Understanding Accounting Periods for Corporation Tax

Tax_TaxAgility Accountants LondonUnderstanding your accounting period in terms of the Corporation Tax your company has to pay is essential in ensuring you pay on time, every time.

Everything we’re going to touch upon below can be accomplished by your accountant, though in several instances they’ll need input from you in order to make sure all dates and monetary figures line up. If you’ve yet to hire an accountant, or you wish to seek some advice about your accounting period from an outside professional, our contact details are at the bottom of this article.

Your Accounting Periods for Corporation Tax

In the majority of cases your accounting period for Corporation Tax will be be twelve months long, and should start and end in parallel with your company’s financial year; which for the majority of companies (unless you specifically chose for this to be different) is aligned with the tax year: starting on 6 April and ending on 5 April each year.

If you’re unsure of your accounting period for Corporation Tax, you or your accountant can log into HM Revenue and Customs (HMRC) online services, under which you’ll be able to locate these dates.

Shorter Accounting Periods

It’s possible, through no fault of your own, that your accounting period for Corporation Tax is shorter than the standard twelve months.

The typical reasons why this may be the case is because you completed your first accounts period in business (which may be less than twelve months), you recently restarted your business, or you chose to shorten your financial year.

In this situation you (or your accountant) will likely have to send more than one company tax return, though this will vary between companies. Although it’s possible to read about the specifics yourself, your accountant will have significantly greater experience in this area, and should at least be consulted of your plans, as they’ll likely have the knowledge needed to speed this process along.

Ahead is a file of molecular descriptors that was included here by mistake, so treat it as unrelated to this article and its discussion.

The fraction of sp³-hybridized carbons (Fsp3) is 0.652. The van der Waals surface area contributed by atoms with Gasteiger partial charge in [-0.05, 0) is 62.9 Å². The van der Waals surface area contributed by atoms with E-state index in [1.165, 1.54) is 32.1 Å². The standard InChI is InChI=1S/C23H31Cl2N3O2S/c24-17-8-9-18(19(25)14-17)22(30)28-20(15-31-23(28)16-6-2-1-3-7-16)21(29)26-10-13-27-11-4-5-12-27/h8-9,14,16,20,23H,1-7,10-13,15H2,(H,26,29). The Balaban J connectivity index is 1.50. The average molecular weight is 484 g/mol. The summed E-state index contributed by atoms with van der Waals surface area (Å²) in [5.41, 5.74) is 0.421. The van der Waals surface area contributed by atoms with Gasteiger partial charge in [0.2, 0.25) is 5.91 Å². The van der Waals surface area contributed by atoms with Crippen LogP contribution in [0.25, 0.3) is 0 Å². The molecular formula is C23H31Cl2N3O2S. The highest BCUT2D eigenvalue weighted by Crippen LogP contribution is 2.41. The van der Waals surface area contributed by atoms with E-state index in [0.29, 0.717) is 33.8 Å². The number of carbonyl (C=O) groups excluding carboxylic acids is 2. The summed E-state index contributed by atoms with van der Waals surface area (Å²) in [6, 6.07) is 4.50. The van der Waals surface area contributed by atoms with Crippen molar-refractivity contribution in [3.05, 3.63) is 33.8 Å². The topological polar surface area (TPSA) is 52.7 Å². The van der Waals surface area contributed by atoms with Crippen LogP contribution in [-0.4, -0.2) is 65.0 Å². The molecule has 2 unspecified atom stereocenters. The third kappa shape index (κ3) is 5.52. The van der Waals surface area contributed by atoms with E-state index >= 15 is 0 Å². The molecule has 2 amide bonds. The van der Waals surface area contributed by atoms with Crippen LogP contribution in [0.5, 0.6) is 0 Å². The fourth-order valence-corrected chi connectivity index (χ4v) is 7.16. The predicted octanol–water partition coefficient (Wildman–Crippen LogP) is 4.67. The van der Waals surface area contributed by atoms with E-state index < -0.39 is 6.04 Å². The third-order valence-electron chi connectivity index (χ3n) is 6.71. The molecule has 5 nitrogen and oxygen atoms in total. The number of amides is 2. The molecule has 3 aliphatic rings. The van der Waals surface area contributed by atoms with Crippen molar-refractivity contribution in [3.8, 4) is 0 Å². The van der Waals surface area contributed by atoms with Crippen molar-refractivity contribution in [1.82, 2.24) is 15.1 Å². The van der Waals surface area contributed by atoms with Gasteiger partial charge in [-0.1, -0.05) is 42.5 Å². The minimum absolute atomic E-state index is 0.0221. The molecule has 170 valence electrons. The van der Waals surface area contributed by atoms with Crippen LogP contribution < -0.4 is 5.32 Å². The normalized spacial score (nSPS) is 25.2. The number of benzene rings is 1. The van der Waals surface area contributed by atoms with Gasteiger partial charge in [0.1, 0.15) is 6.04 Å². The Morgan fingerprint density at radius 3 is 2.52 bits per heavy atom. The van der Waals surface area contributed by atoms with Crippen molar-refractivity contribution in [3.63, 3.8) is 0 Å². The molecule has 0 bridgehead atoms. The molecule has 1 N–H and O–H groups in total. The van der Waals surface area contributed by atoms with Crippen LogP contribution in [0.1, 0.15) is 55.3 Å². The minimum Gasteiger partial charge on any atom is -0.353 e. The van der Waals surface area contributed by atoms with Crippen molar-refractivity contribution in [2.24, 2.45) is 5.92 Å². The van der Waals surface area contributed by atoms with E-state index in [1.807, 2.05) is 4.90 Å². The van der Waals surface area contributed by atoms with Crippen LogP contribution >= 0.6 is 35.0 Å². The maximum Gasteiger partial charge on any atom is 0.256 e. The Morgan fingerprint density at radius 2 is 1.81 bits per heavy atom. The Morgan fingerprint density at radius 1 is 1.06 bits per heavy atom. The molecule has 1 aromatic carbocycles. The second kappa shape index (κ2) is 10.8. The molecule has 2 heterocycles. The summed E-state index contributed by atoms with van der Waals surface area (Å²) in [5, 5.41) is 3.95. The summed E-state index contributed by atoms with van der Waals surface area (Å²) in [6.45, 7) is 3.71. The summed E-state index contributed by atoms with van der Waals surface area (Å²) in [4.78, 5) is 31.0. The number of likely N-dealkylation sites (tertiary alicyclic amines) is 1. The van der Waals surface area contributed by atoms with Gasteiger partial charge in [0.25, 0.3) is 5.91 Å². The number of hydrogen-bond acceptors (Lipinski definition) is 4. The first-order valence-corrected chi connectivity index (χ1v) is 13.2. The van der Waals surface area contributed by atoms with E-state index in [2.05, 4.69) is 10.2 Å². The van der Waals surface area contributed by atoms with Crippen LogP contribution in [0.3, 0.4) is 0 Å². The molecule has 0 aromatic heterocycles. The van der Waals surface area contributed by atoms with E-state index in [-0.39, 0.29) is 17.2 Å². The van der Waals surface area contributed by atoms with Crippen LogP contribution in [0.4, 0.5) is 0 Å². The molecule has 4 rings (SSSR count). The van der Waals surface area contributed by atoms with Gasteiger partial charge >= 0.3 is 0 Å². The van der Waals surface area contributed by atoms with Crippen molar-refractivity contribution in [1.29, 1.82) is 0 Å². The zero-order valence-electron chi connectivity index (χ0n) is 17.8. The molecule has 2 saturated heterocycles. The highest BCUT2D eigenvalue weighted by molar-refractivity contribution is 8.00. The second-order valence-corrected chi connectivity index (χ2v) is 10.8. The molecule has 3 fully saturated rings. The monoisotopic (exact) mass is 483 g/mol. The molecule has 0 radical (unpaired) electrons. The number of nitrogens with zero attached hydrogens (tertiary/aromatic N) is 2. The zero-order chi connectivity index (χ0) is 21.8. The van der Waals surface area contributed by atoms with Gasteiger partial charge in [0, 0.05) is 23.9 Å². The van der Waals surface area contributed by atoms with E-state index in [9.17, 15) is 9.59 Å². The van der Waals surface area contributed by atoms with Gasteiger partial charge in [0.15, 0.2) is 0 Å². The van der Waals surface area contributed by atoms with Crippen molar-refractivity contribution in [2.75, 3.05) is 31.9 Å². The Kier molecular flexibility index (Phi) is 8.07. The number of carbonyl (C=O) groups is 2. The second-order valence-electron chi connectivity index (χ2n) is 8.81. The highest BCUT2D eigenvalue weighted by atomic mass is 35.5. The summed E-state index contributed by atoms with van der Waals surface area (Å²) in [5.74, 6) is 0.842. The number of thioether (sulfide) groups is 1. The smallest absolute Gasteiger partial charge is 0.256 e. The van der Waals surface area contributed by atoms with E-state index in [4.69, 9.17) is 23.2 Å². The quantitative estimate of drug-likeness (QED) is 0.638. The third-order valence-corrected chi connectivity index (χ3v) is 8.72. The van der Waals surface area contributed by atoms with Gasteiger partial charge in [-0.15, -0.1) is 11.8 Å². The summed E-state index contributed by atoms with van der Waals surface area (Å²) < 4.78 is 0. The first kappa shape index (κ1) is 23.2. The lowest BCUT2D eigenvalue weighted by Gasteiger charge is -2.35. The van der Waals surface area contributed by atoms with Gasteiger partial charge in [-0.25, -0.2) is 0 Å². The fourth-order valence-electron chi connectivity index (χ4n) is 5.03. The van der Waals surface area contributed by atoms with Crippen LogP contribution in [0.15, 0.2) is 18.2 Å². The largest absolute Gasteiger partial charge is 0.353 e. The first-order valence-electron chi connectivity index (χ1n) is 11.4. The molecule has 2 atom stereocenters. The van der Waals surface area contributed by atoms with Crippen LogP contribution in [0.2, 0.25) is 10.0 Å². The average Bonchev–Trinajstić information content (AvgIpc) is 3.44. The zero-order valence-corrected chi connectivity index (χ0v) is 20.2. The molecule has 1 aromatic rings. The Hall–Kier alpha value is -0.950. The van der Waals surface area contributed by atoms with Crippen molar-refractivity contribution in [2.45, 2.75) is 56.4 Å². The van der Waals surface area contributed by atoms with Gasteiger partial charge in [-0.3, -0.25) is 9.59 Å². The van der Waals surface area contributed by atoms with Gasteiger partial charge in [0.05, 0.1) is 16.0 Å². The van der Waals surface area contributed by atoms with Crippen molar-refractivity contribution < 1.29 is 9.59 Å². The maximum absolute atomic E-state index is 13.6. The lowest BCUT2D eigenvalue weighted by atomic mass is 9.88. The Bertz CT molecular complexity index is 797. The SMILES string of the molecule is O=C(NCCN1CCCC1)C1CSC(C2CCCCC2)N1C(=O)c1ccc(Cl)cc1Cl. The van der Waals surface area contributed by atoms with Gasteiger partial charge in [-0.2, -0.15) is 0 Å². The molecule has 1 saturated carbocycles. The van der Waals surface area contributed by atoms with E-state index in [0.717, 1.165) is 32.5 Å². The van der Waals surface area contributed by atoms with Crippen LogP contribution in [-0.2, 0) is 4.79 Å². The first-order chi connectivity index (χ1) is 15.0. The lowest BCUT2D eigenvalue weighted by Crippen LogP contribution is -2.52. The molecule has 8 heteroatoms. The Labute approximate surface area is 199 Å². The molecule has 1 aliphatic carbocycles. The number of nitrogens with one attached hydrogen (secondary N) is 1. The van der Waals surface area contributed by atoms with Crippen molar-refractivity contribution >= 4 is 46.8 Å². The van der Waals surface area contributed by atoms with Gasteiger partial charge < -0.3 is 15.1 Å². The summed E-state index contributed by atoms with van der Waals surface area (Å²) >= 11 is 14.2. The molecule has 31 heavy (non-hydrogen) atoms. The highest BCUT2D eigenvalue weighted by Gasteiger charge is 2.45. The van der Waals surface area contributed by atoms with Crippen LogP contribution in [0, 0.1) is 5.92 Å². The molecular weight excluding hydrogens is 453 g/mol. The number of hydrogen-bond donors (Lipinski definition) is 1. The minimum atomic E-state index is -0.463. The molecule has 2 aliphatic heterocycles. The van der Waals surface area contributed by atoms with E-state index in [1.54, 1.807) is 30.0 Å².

Longer Accounting Periods

Though it’s not possible for your accounting period to last longer than twelve months, it is possible for your accounts to cover a longer period, therefore even though your accounts will be seen as one continual period, your accounting period for Corporation Tax will be divided into two periods; one that’s twelve months long, and one consisting of the remaining time.

Of course, if you stop trading at any point during your accounts, your accounting period will be split in half anyway, with you (or your accountant) having to complete a Company Tax Return for both periods.

Corporation Tax Cut to 20%

From 1 April 2015 Corporation Tax was cut to 20%, making it the lowest in the entire G20, and the largest reduction in Corporation Tax ever brought into effect in a single parliament. It is, of course, impossible to predict whether this reduction will remain in place.

Experienced Accounting Professionals

To speak with a professional to discuss your accounting periods for Corporation Tax purposes, contact us today on 020 8780 2349 or get in touch with us via our contact page to arrange a complimentary, no-obligation meeting.


Paying Tax on Employee Expenses and Benefits

Employment_TaxAgility Accountants LondonIf you’re a small to medium-sized business (SME) owner with employees, and you provide expenses or benefits to these employees outside of their regular pay, there’s a good chance that you’re required to report on these payments to HM Revenue and Customs (HMRC), paying tax and National Insurance on them where necessary.

How to Report Employee Expenses and Benefits

Employee expenses and benefits need to be submitted at the end of each tax year using form P9D or P11D, depending on the expense or benefit in question. The Government has provided a detailed list of common expenses and benefits online, clicking through to each of which will tell you which form you need, and how you should calculate what you owe.

You’ll need to submit a separate form for each employee; so if, for example, two full-time employees are provided with a mobile phone each for work, you’ll need to complete a separate P11D for each employee. If you submit a P11D you’ll also be required to submit a P11D(b), reporting what Class 1A National Insurance is due on your expenses and benefits payments. You can complete an online declaration if you didn’t submit a P11D, to ensure HMRC won’t contact you about it.